3. On-demand socket activation for per-connection service instances: sockets are bound during early boot and for each incoming connection a new service instance is instantiated and the connection socket (and not the listening one) is passed to it. This is useful for services that are seldom used, and where performance is not critical, i.e. where the cost of spawning a new service process for each incoming connection is limited. Example: SSH.

The three schemes provide different performance characteristics. After the service finishes starting up the performance provided by the first two schemes is identical to a stand-alone service (i.e. one that is started without a super-server, without socket activation), since the listening socket is passed to the actual service, and code paths from then on are identical to those of a stand-alone service and all connections are processes exactly the same way as they are in a stand-alone service. On the other hand, performance of the third scheme is usually not as good: since for each connection a new service needs to be started the resource cost is much higher. However, it also has a number of advantages: for example client connections are better isolated and it is easier to develop services activated this way.

For systemd primarily the first scheme is in focus, however the other two schemes are supported as well. (In fact, the blog story I covered the necessary code changes for systemd-style socket activation in was about a service of the second type, i.e. CUPS). inetd primarily focusses on the third scheme, however the second scheme is supported too. (The first one isn't. Presumably due the focus on the third scheme inetd got its -- a bit unfair -- reputation for being "slow".)

So much about the background, let's cut to the beef now and show an inetd service can be integrated into systemd's socket activation. We'll focus on SSH, a very common service that is widely installed and used but on the vast majority of machines probably not started more often than 1/h in average (and usually even much less). SSH has supported inetd-style activation since a long time, following the third scheme mentioned above. Since it is started only every now and then and only with a limited number of connections at the same time it is a very good candidate for this scheme as the extra resource cost is negligble: if made socket-activatable SSH is basically free as long as nobody uses it. And as soon as somebody logs in via SSH it will be started and the moment he or she disconnects all its resources are freed again. Let's find out how to make SSH socket-activatable in systemd taking advantage of the provided inetd compatibility!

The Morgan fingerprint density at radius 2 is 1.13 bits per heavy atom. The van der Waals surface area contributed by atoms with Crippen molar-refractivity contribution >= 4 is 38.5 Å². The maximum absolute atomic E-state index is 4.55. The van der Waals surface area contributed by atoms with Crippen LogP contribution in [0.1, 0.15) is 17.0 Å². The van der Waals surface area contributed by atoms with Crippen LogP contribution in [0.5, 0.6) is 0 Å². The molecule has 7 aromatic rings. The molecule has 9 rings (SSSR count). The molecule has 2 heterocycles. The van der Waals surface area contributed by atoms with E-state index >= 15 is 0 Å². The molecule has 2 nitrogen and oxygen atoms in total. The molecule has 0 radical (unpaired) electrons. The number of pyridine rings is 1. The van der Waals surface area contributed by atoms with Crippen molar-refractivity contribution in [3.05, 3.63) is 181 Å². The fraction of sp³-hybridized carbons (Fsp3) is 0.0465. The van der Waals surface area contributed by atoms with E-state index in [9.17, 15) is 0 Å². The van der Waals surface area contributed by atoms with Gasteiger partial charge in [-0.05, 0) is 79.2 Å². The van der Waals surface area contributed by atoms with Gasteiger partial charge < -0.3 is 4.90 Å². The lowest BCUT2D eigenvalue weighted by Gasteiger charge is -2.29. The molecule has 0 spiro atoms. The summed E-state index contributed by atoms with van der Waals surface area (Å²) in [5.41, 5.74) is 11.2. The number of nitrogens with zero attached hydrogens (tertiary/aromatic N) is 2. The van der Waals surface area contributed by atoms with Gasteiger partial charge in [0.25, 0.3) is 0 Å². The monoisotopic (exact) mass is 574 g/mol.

Here's the configuration line used to hook up SSH with classic inetd:

ssh stream tcp nowait root /usr/sbin/sshd sshd -i

And the same as xinetd configuration fragment:

service ssh {
        socket_type = stream
        protocol = tcp
        wait = no
        user = root
        server = /usr/sbin/sshd
        server_args = -i

Most of this should be fairly easy to understand, as these two fragments express very much the same information. The non-obvious parts: the port number (22) is not configured in inetd configuration, but indirectly via the service database in /etc/services: the service name is used as lookup key in that database and translated to a port number. This indirection via /etc/services has been part of Unix tradition though has been getting more and more out of fashion, and the newer xinetd hence optionally allows configuration with explicit port numbers. The most interesting setting here is the not very intuitively named nowait (resp. wait=no) option. It configures whether a service is of the second (wait) resp. third (nowait) scheme mentioned above. Finally the -i switch is used to enabled inetd mode in SSH.